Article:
Health Minister Vaughan Gething has paid a visit to the Lower Swansea Valley to see how a blueprint for the future of health and social care in Wales is evolving.
The Cwmtawe Cluster Network - a group of three GP practices and healthcare professionals, including dentists and pharmacists, working together with the voluntary sector and social services partners to improve patient services - was handed £1.7 million last year to develop new models of keeping people fit and well and treating them when they aren’t, as set out by the Welsh Government in its A Healthier Wales publication.
Left: Vaughan Gething meets members of the audiology team
Amongst the changes, Cwmtawe Cluster patients will see a new community audiology service, which will mean they no longer have to make the journey to Singleton Hospital, a phlebotomy service, which will again prevent the need to travel to a hospital, and a new community based glaucoma clinic.
There will also be greater support for young carers, improved provision to promote mental health and wellbeing, increased opportunities to lead a more active lifestyle and steps taken to tackle social isolation, amongst other innovations.
The minister paid a visit to the Cwmtawe Medical Group, in Clydach, to meet representatives of many of the different organisations involved in the project and to speak to patients to find out how the cluster is progressing for himself.
Explaining the nature of the visit Sharon Miller, Head of Primary Care at Swansea Bay University Health Board, said: “We were really pleased that the minister asked to visit the Cwmtawe Cluster to check on progress for the transformation, and hopefully we were able to show him that there has been excellent progress over the last three to four months.
“It was really good that the patients he spoke to directly said it was really making a positive change to the services they were able to access and the care they were having.”
Mr Gething said: “It was really great to see how the Cwmtawe Cluster has developed since receiving money from the Transformation Fund. To meet the future demand on health and social services in wales, we need to create new ways of working and deliver services closer to home to reduce pressure on hospitals. The Cwmtawe collaboration between the healthcare workforce, patients and carers continues to build on our plans for A Healthier Wales.”
Right: Dr Iestyn Davies talks to Mr Gething
Dr Iestyn Davies, the Cwmtawe Cluster Lead, said: “It’s very reassuring when a health minister gets to visit the cluster and has a first-hand sample of the services we offer. He seemed to be very impressed by what we currently offer and the momentum we are gaining with other services.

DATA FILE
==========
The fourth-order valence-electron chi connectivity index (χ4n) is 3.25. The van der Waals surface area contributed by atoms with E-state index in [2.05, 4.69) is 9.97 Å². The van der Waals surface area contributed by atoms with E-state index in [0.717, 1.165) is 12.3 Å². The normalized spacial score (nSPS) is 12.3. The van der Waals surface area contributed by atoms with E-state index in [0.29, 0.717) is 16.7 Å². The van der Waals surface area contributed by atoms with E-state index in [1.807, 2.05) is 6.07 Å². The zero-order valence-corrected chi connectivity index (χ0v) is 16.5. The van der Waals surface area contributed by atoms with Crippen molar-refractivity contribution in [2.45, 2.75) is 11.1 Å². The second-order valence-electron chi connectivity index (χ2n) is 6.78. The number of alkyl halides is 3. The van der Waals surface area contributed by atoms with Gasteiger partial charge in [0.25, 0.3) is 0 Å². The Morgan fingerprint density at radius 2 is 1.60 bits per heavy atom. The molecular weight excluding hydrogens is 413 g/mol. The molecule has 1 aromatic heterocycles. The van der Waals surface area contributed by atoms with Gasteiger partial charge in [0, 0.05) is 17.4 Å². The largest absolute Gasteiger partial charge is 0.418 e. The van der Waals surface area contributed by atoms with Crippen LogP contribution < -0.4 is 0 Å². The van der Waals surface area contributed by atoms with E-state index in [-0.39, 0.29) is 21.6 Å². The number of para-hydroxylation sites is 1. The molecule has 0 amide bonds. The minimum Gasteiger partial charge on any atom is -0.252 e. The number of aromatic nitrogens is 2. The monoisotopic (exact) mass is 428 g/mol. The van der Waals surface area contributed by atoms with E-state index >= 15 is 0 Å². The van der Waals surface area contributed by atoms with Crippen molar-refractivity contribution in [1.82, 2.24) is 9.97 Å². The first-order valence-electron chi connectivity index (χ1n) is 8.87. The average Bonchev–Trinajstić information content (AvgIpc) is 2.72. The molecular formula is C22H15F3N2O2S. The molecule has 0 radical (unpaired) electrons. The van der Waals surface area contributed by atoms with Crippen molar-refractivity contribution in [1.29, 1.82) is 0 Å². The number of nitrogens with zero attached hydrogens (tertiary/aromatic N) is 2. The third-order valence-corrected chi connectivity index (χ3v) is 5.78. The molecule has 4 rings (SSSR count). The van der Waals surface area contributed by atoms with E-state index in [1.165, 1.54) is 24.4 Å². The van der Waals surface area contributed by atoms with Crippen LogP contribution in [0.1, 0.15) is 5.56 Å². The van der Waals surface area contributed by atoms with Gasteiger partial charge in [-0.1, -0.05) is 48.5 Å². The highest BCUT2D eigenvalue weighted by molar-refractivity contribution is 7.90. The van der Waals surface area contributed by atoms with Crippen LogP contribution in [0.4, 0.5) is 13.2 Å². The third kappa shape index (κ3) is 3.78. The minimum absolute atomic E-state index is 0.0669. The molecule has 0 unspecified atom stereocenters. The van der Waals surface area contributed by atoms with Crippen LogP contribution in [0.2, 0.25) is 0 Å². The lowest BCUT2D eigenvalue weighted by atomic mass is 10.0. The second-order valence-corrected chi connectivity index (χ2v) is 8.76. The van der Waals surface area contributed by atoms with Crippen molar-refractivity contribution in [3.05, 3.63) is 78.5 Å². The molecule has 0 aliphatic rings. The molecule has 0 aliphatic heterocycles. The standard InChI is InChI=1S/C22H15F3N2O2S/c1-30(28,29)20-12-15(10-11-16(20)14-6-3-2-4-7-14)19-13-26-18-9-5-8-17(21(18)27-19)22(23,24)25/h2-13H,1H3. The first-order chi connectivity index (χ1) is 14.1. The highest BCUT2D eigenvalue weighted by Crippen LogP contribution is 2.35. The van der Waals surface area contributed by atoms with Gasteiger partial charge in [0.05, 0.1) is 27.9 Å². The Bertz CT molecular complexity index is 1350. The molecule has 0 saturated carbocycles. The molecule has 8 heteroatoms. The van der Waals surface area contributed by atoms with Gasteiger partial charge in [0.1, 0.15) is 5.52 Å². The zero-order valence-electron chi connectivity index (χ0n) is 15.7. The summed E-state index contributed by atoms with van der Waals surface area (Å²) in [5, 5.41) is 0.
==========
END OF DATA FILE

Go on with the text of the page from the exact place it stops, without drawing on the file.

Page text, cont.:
“I’m hoping that over the next 12 months the momentum can be continued and we can get this information out to patients and actually show them what is going on, as a cluster, and the services they can access.
“This is an ongoing process. When we were given the £1.7 million, the project started, and, as you can imagine, it does take time to get things going but I think that we have moved at pace, with the audiology service, the phlebotomy service, the extended medical health teams, we have made good ground in a short period of time.”
While admitting that there were still plenty of challenges ahead, Dr Davies praised the work the cluster has done, in so short a period of time, to date
He said: “I think Mr Gething was very impressed with the speed at which we worked. We are all working practitioners and we all have other jobs to do, so to be doing it at such a pace is a testament to how everyone has come together and worked closely to achieve this.
“We need to continue with this momentum over the next 12 months, we need to get the services that we have proposed in place, so that we can evaluate and see if they are of benefit to the community.”
Hilary Dover, Director of Primary and Community Services Swansea Bay University Health Board SBUHB, said: “I think the minister was pleased with what the cluster has achieved so far with use of the transformation funding from Welsh Government.
“He spoke to patients first-hand and was able to hear how they felt services have changed for the better, not just for them, but their families as well.”
Ms Dover put the progress down to good local leadership saying: “It certainly helped that the cluster leadership has a clinical focus but also a wider focus which has enabled it to engage the third sector, the local authority and wider health services as well.
“It has been based upon what the patients need - listening and going back to the patients to understand what is needed.”
Mr Gething talks to a patient
She added that the good work being carried out in the Lower Swansea Valley would benefit the rest of Wales.
She said: “What we have done now, is to start to expand. Neath cluster started in April, Llwchwr and Upper valleys are starting in July, and another four clusters after that, but they will all be learning from the work of the Cwmtawe Cluster, which is very much pioneering for Wales.
“The other clusters can only benefit from that, not just the eight in the Swansea Bay University Health Board area, but the 64 across the whole of Wales.”